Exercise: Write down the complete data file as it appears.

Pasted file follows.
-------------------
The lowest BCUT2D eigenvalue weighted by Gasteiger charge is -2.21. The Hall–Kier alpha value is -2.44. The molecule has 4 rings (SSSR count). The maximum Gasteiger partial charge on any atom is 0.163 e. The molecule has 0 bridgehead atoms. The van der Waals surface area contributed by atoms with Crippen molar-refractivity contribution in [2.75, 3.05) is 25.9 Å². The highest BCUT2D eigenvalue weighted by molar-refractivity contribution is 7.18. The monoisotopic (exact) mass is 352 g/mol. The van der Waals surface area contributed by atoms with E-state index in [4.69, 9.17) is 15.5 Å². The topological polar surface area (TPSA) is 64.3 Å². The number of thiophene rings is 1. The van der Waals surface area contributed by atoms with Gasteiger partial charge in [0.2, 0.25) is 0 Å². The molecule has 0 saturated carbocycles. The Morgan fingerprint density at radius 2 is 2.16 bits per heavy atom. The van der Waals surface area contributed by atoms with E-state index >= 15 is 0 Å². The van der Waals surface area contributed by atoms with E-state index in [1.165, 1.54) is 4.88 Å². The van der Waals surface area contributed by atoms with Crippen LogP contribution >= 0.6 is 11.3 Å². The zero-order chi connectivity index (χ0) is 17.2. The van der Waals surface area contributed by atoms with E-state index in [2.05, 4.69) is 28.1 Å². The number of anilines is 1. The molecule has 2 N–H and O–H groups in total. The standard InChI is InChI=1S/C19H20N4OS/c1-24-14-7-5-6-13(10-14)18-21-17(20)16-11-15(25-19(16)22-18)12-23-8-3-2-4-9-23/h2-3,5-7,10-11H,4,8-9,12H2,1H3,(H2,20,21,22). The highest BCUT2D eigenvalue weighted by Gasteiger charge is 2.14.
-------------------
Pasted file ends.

The lowest BCUT2D eigenvalue weighted by Gasteiger charge is -2.21. The Hall–Kier alpha value is -2.44. The molecule has 4 rings (SSSR count). The maximum Gasteiger partial charge on any atom is 0.163 e. The molecule has 0 bridgehead atoms. The van der Waals surface area contributed by atoms with Crippen molar-refractivity contribution in [2.75, 3.05) is 25.9 Å². The highest BCUT2D eigenvalue weighted by molar-refractivity contribution is 7.18. The monoisotopic (exact) mass is 352 g/mol. The van der Waals surface area contributed by atoms with E-state index in [4.69, 9.17) is 15.5 Å². The topological polar surface area (TPSA) is 64.3 Å². The number of thiophene rings is 1. The van der Waals surface area contributed by atoms with Gasteiger partial charge in [0.2, 0.25) is 0 Å². The molecule has 0 saturated carbocycles. The Morgan fingerprint density at radius 2 is 2.16 bits per heavy atom. The van der Waals surface area contributed by atoms with E-state index >= 15 is 0 Å². The van der Waals surface area contributed by atoms with E-state index in [1.165, 1.54) is 4.88 Å². The van der Waals surface area contributed by atoms with Crippen LogP contribution >= 0.6 is 11.3 Å². The zero-order chi connectivity index (χ0) is 17.2. The van der Waals surface area contributed by atoms with E-state index in [2.05, 4.69) is 28.1 Å². The number of anilines is 1. The molecule has 2 N–H and O–H groups in total. The standard InChI is InChI=1S/C19H20N4OS/c1-24-14-7-5-6-13(10-14)18-21-17(20)16-11-15(25-19(16)22-18)12-23-8-3-2-4-9-23/h2-3,5-7,10-11H,4,8-9,12H2,1H3,(H2,20,21,22). The highest BCUT2D eigenvalue weighted by Gasteiger charge is 2.14.